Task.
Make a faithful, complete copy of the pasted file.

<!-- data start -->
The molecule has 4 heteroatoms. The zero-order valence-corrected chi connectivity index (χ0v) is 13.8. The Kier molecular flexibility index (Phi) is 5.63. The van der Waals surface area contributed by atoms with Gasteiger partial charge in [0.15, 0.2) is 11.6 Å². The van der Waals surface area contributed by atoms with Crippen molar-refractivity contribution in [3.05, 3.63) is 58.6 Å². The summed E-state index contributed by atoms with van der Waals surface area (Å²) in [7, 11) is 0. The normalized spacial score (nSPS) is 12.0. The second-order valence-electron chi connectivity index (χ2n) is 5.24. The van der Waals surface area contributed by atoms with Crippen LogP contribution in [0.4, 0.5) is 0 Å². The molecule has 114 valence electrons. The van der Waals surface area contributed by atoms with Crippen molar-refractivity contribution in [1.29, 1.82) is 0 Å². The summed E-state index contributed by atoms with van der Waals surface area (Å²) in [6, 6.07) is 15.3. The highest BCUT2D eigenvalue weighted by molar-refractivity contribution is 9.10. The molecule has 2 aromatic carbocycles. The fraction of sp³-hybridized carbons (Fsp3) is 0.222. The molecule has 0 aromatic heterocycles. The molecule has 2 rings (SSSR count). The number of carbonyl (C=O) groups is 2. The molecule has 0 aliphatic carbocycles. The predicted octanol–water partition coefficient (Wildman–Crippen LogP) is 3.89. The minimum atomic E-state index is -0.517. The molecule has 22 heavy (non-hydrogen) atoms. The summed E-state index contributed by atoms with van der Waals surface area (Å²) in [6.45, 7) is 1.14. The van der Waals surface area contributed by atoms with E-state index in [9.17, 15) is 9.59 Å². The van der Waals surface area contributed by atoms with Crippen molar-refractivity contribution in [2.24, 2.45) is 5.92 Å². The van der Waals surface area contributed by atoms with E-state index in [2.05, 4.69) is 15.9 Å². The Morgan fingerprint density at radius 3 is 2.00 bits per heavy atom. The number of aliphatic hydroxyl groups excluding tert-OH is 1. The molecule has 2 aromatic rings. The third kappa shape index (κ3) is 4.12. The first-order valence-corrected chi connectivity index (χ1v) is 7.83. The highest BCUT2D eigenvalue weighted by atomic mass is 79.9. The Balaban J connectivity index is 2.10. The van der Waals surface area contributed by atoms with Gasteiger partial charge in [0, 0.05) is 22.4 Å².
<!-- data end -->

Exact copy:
The molecule has 4 heteroatoms. The zero-order valence-corrected chi connectivity index (χ0v) is 13.8. The Kier molecular flexibility index (Phi) is 5.63. The van der Waals surface area contributed by atoms with Gasteiger partial charge in [0.15, 0.2) is 11.6 Å². The van der Waals surface area contributed by atoms with Crippen molar-refractivity contribution in [3.05, 3.63) is 58.6 Å². The summed E-state index contributed by atoms with van der Waals surface area (Å²) in [7, 11) is 0. The normalized spacial score (nSPS) is 12.0. The second-order valence-electron chi connectivity index (χ2n) is 5.24. The van der Waals surface area contributed by atoms with Crippen LogP contribution in [0.4, 0.5) is 0 Å². The molecule has 114 valence electrons. The van der Waals surface area contributed by atoms with Crippen molar-refractivity contribution in [1.29, 1.82) is 0 Å². The summed E-state index contributed by atoms with van der Waals surface area (Å²) in [6, 6.07) is 15.3. The highest BCUT2D eigenvalue weighted by molar-refractivity contribution is 9.10. The molecule has 2 aromatic carbocycles. The fraction of sp³-hybridized carbons (Fsp3) is 0.222. The molecule has 0 aromatic heterocycles. The molecule has 2 rings (SSSR count). The number of carbonyl (C=O) groups is 2. The molecule has 0 aliphatic carbocycles. The predicted octanol–water partition coefficient (Wildman–Crippen LogP) is 3.89. The minimum atomic E-state index is -0.517. The molecule has 22 heavy (non-hydrogen) atoms. The summed E-state index contributed by atoms with van der Waals surface area (Å²) in [6.45, 7) is 1.14. The van der Waals surface area contributed by atoms with E-state index in [9.17, 15) is 9.59 Å². The van der Waals surface area contributed by atoms with Crippen molar-refractivity contribution in [2.24, 2.45) is 5.92 Å². The van der Waals surface area contributed by atoms with E-state index in [2.05, 4.69) is 15.9 Å². The Morgan fingerprint density at radius 3 is 2.00 bits per heavy atom. The number of aliphatic hydroxyl groups excluding tert-OH is 1. The molecule has 2 aromatic rings. The third kappa shape index (κ3) is 4.12. The first-order valence-corrected chi connectivity index (χ1v) is 7.83. The highest BCUT2D eigenvalue weighted by atomic mass is 79.9. The Balaban J connectivity index is 2.10. The van der Waals surface area contributed by atoms with Gasteiger partial charge in [0, 0.05) is 22.4 Å².